Parker, one of the industry’s staunchest supporters of consolidation, explained that while there were tremendous financial synergies, the stress of determining how to paint the aircraft, often called the livery, was too much.
“Everyone knows that the most important part of any merger is how you paint the airplanes. This one was just too difficult for us to figure out,” sighed Parker.
American, which has long been associated with the polished, bare metal look on its aircraft, recently changed to a gray paint with a stylized American flag covering the tail. When the new look rolled out, American CEO Tom Horton described it with a simple, “‘Merica!”
The merger between the two airlines would have created the largest airline in the world with $1 billion in annual revenue synergies. Reaction to the announcement was mixed.
Horton expressed disappointment. “We at American really believed that this merger was the best plan. In fact, I suggested a merger between American and Allegheny when I was in my mother’s womb. I’m shocked and saddened that I will no longer get my $20 million severance, er, I mean, that two great companies will not be uniting as one.”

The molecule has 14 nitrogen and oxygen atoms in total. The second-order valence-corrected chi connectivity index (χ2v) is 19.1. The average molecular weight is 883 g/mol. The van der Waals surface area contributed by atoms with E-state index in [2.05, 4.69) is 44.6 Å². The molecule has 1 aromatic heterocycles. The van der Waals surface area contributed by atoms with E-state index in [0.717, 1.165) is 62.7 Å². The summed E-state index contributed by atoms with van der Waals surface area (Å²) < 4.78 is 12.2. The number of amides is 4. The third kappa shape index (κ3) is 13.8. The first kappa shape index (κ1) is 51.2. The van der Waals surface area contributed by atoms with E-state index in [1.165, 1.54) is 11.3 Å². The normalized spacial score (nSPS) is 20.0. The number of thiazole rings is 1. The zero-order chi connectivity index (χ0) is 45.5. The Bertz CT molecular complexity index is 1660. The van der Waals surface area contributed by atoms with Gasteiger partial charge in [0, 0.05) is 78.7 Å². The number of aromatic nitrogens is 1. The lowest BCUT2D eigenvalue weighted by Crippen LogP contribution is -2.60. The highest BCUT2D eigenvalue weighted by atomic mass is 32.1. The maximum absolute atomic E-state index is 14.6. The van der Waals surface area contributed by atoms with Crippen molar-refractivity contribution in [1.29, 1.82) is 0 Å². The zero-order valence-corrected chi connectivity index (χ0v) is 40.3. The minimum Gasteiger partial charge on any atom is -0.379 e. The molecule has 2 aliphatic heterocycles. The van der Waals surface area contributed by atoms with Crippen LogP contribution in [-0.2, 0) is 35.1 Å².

American’s unsecured creditors issued a joint statement.
“Though the US Airways merger would have been the best financial outcome for all creditors, we fully support the decision to not move forward. The livery really is so incredibly important.”
Some wondered whether there were other issues at play in this decision. One anonymous source questions, “I mean, would you want to live in Dallas?”
[Photo Credit: Flickr user Fly For Fun]